Could I have been wrong to hate this classic British food?

The Good Life Letter 


8th October 2017

For years my dear mother tried to get me to like Marmite.

The brown/black residue of yeast that has been used in beer brewing should be well known to most readers and I dare say you will firmly be either in the ‘for’ or ‘against’ camp.

In my case I cannot stand the stuff.

From the moment I could make my own decisions about food I have rejected it.

Little baby Ray would spit out toast smeared with it, refuse soups enriched with it and mangle Twiglets and throw them on the floor – from my early beginnings it was clear that I really didn’t like the stuff.

In my teens our parties used to include silly eating games such as ‘how many cream crackers can you eat in a minute without taking a drink’ or the ‘longest lasting Fruit Pastille in the mouth’. In both cases I was a fairly fearsome competitor but when it came to the ‘fastest to eat twenty Twiglets’ then I was a non-starter.

Why should the world of my childhood and youth be so keen to get me to eat this salty goo?

My nan used to scold my mother because I refused to eat it and she would often try to smuggle it into a gravy or a pie but I always knew and left the offending article uneaten.

Well now I know why this humble, mostly British (begging the pardon of my Australian, Swiss and German friends who all have their own versions!) product has been so keenly forced upon children – the answer begins with a ‘B’.
In fact, the answer includes quite a few Bs.

Clearly I am not talking about some perverse Countdown clue here, the fact is that Marmite is a fabulous source of many of the really important B vitamins that we all need on a daily basis.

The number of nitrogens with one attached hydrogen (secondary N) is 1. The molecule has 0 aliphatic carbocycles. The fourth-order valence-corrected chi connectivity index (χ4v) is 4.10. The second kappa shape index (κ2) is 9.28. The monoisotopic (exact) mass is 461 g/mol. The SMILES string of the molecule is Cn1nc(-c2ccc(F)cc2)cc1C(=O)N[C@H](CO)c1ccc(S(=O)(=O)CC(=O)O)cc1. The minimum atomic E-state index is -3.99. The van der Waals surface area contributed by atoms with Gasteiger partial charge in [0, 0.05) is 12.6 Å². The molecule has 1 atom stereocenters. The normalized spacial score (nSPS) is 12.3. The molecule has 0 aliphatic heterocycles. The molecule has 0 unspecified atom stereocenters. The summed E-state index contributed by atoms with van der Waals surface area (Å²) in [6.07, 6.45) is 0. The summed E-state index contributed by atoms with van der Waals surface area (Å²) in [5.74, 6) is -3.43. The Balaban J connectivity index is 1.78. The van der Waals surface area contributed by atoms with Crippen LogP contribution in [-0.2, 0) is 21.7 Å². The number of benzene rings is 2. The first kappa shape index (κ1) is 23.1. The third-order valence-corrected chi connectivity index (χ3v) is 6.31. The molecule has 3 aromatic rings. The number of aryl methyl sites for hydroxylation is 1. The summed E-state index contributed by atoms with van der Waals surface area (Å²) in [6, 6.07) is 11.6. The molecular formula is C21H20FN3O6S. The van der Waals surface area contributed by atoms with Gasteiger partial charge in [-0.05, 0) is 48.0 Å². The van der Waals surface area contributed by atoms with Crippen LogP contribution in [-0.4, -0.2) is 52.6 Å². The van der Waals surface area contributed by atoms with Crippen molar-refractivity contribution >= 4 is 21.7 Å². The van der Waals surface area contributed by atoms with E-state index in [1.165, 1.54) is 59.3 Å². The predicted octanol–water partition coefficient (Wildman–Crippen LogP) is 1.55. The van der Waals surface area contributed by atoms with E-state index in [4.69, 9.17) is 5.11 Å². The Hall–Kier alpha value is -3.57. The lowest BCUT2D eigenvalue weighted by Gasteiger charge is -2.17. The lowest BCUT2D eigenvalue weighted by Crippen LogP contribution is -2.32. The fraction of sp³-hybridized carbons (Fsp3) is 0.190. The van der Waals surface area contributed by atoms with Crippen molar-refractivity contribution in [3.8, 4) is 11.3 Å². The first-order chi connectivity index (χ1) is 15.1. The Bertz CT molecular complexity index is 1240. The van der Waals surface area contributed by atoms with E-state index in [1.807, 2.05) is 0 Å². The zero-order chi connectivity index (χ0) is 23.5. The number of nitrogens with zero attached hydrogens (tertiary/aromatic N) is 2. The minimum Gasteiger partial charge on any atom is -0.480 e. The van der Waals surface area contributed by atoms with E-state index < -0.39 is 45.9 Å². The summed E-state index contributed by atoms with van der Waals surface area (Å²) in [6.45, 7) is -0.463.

Are you getting your fill of the mighty ‘B’?

The Big B Benefits

There are eight B vitamins that are classed as essential to normal body function and chances are that most of us are deficient in at least one of them in our diet, and in the case of diabetics probably more than that.

Below is a list of each of the eight which are numbered from B1 to B12. The fact that four are missing is due to the numbers 3, 8, 10 & 11 being allocated to compounds which later turned out not to be vitamins after all.

I have tried to simplify the detail for each; the reality of their role and place in our diet is much more complex but I think it is important to understand more about these so that you can make your own choice about how you measure up against the perfect diet.

If, like me, you are not a fan of Marmite then you will already be onto a loser!

Let us begin our journey.

•    B1 (thiamine) is important for nerve and muscle function as well as helping us generate energy from carbohydrates, and is deficient in those with severe bowel disorders such as Crohn’s. Symptoms of low levels in diet include fatigue, low mood and difficulty in coordination. Best dietary source: Marmite...drat it!

•    B2 (riboflavin) is not able to be stored in the body and has to be consumed every day as it is needed for producing red blood cells as well as energy production from proteins and fats. In those with digestive issues, chronic diarrhoea and upsets caused by medication such as Metformin (used for diabetes management) this is one of the vitamins which can be deficient. Symptoms of mild deficiency include cracked and dry lips, heightened sensitivity to bright light and sore throats. Best dietary source: Marmite...double drat it!